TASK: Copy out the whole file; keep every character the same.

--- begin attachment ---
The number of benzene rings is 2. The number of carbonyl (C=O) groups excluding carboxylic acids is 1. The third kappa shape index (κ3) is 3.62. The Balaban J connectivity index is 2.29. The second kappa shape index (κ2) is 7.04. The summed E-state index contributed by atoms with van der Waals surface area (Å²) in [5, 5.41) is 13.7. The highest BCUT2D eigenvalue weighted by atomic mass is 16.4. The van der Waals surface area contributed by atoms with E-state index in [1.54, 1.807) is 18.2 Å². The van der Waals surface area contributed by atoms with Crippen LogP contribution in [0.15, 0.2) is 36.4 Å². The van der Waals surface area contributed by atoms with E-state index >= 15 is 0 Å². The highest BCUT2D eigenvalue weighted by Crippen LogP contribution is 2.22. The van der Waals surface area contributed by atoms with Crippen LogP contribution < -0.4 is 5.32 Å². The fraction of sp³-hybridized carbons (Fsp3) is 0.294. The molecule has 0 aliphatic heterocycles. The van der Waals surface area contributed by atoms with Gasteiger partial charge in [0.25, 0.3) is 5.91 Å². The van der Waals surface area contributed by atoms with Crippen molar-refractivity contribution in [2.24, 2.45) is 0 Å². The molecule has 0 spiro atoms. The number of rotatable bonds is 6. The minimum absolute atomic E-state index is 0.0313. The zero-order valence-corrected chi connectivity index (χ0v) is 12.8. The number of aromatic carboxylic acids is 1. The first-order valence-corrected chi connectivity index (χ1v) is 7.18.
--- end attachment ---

The number of benzene rings is 2. The number of carbonyl (C=O) groups excluding carboxylic acids is 1. The third kappa shape index (κ3) is 3.62. The Balaban J connectivity index is 2.29. The second kappa shape index (κ2) is 7.04. The summed E-state index contributed by atoms with van der Waals surface area (Å²) in [5, 5.41) is 13.7. The highest BCUT2D eigenvalue weighted by atomic mass is 16.4. The van der Waals surface area contributed by atoms with E-state index in [1.54, 1.807) is 18.2 Å². The van der Waals surface area contributed by atoms with Crippen LogP contribution in [0.15, 0.2) is 36.4 Å². The van der Waals surface area contributed by atoms with E-state index >= 15 is 0 Å². The highest BCUT2D eigenvalue weighted by Crippen LogP contribution is 2.22. The van der Waals surface area contributed by atoms with Crippen LogP contribution < -0.4 is 5.32 Å². The fraction of sp³-hybridized carbons (Fsp3) is 0.294. The molecule has 0 aliphatic heterocycles. The van der Waals surface area contributed by atoms with Gasteiger partial charge in [0.25, 0.3) is 5.91 Å². The van der Waals surface area contributed by atoms with Crippen molar-refractivity contribution in [2.24, 2.45) is 0 Å². The molecule has 0 spiro atoms. The number of rotatable bonds is 6. The minimum absolute atomic E-state index is 0.0313. The zero-order valence-corrected chi connectivity index (χ0v) is 12.8. The number of aromatic carboxylic acids is 1. The first-order valence-corrected chi connectivity index (χ1v) is 7.18.